Archives for posts with tag: smart exercise for men

Stretch3

 

What really is flexibility? – Well to put it succinctly – flexibility is a measure of the range of motion around a joint or series of joints. Flexibility is usually most limited by the joint’s physical structure which includes the bone, connective tissue and muscle. And what’s most important is that both men and women can improve flexibility with training.

It is truly important for all of us and especially those of us in our ‘prime’ to make flexibility training a regular part of our workout routine – or as I like to say our ‘Living Well’ commitment.
Did you know that there is scientific evidence that the incidence of injury actually decreases when we include flexibility training in our regular daily routines? The reason for this is that flexibility training gives us an enhanced ability to move better through a wider ROM – or range of motion.
The last thing that any of us wants to do is lose our mobility as we age, and the simple fact of the matter is that flexibility decreases as we age. Being flexible and mobile increases and enhances our lives as we age and helps ensure our independence. In addition – flexibility reduces our chances of experiencing occasional and chronic back pain.
Increased flexibility can increase and improve our performance of everyday activities as well as our performance in exercise and sport. It can also reduce our risk of injury during exercise or our daily activities because muscles are more pliable and supple. Further – flexibility training helps balance the musculature of our body and improves our posture!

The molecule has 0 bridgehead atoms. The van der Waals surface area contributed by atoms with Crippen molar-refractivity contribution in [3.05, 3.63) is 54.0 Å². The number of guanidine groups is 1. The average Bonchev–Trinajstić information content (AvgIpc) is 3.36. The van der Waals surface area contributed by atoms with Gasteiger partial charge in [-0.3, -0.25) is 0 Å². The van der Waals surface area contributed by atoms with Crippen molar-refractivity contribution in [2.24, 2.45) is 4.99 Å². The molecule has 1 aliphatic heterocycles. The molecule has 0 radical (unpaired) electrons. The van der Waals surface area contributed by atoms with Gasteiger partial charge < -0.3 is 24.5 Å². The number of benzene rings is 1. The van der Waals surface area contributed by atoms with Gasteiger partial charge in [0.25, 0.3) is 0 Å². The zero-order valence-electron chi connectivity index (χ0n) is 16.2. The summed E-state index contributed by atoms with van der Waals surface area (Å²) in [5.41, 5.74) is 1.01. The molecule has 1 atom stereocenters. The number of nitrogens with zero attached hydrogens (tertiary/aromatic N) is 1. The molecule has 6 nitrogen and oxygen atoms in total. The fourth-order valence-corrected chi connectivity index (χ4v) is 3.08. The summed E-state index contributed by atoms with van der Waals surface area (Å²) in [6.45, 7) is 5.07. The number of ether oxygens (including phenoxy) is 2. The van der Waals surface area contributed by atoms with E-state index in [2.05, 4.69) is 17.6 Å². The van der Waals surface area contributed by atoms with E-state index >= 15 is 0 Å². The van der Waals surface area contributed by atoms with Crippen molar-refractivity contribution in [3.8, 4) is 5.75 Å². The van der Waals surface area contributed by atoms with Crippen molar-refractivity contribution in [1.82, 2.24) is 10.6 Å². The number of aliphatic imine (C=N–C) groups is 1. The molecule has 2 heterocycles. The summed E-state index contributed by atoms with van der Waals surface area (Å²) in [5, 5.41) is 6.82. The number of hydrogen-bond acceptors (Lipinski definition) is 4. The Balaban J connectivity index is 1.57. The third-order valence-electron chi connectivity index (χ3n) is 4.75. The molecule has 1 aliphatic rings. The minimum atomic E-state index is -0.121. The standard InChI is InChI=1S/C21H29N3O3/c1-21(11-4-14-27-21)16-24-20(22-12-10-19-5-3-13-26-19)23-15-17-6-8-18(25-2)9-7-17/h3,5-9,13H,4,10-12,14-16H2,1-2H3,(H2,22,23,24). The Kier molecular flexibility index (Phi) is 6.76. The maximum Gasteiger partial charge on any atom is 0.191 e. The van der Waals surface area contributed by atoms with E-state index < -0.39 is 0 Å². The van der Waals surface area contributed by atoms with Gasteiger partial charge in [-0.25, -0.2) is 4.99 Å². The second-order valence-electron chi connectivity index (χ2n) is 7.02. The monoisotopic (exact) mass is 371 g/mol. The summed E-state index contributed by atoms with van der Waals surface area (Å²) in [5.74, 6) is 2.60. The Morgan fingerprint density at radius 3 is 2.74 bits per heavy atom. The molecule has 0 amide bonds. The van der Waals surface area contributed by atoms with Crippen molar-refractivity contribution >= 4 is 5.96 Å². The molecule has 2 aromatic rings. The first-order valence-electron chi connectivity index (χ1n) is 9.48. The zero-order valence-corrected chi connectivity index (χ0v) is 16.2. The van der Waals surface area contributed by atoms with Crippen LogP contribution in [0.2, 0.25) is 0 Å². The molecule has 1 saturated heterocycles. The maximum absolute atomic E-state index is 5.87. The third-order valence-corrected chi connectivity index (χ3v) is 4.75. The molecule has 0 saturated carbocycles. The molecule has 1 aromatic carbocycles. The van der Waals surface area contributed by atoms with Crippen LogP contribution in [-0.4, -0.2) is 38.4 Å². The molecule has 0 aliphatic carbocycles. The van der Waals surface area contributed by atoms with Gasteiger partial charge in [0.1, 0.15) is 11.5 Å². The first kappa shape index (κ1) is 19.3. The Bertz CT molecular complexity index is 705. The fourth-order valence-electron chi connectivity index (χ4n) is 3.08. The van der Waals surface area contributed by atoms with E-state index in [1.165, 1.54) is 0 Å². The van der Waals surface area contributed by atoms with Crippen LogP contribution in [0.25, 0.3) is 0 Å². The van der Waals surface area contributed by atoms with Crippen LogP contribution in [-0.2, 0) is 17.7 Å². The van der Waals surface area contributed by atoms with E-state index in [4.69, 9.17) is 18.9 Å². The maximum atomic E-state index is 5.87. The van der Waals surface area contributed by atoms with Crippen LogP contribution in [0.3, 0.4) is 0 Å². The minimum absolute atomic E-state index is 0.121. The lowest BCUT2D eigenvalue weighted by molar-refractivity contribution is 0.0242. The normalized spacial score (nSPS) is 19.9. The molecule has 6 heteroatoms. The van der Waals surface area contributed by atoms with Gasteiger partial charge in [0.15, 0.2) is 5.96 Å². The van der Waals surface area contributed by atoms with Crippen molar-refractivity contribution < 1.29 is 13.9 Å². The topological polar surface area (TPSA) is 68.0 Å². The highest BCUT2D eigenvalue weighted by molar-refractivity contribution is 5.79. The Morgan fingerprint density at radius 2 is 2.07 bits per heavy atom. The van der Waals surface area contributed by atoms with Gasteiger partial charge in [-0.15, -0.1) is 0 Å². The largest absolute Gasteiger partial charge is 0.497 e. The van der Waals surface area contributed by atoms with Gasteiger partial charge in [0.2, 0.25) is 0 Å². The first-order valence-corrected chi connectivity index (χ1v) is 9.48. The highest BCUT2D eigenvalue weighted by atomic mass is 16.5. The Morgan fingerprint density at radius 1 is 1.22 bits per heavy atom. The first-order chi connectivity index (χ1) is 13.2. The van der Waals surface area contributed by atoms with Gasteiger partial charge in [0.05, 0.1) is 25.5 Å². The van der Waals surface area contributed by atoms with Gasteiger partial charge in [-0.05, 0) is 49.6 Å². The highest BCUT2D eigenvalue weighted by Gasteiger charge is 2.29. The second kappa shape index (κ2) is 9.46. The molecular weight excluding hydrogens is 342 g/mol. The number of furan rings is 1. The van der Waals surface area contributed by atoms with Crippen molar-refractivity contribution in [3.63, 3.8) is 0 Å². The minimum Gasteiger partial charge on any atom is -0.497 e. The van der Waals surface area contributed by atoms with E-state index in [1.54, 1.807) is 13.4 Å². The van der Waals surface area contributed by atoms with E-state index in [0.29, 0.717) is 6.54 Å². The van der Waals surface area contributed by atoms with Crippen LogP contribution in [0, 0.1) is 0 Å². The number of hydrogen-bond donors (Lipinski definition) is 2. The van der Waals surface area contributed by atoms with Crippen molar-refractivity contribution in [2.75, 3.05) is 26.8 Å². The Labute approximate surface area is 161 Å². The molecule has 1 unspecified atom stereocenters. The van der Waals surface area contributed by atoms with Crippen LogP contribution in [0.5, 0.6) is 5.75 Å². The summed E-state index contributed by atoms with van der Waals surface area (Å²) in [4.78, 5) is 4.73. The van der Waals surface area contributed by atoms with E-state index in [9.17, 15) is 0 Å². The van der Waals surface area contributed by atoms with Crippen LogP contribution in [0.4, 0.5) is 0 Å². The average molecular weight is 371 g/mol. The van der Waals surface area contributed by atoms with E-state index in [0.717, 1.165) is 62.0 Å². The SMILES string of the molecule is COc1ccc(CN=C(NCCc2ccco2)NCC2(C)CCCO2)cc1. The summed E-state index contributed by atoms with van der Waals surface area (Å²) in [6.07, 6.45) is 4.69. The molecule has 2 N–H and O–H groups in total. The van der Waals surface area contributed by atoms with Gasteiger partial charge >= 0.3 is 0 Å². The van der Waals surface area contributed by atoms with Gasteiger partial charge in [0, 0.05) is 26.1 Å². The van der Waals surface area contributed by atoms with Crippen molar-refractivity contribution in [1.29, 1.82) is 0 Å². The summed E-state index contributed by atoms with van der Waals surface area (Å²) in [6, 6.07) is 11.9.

Keep in mind a few things:
• Stretching should be included after every workout to improve and maintain overall flexibility.
• Stretching should never be painful – remember it is best to bring your muscle to a point of tension and above all-  breathe through your stretching.
•Don’t cut your stretching short – doing so is just cutting yourself short. Stretch for at least 5 – 10 minutes, preferably longer than shorter. This is esp. true for all of you ‘prime’ time stretchers out there.
•And for optimal results give ‘dynamic stretching’ a try – this involves using increasingly dynamic moves through the full ROM of a joint.

Activities such as Pilates are great to incorporate into your daily stretching and strengthening routine – remember Joe Pilates used to say that ‘a man is as old as his spine is flexible!’.
If you need some further advice don’t hesitate to contact me.

imagesSummer is in full swing and the 4th of July is almost upon us. Being cool and staying cool this summer is probably on your mind. With the plethora of ways to stay cool this summer and be cool – make sure that you keep hydration on top of your to-do list. Outdoor activities and exercises are a great way to take advantage of the warm and sunny days of summer. Did you know that the Journal of Strength and Conditioning Research has determined that for every 1% body mass you lose through ‘sweat’ that your heart rate ticks up 3 beats per minute which of course means that your heart has to work harder?

Staying hydrated is your best defense – hydration helps your body hold in more water and thereby allows your heart not to work so hard. That means if you really like the outdoor strenuous activities, hydration is VERY helpful and will actually allow you to exercise with a higher intensity. Remember that it’s important to hydrate before your workout – not just during your workout. Something interesting to do would be to weigh yourself before you begin your workout and then again after your sweat inducing workout and make a note of how much ‘sweat weight’ you actually lose. Then the first thing you should do before your next workout is to take in that amount of water first. While water is your best go to choice for hydration the following liquids work as well!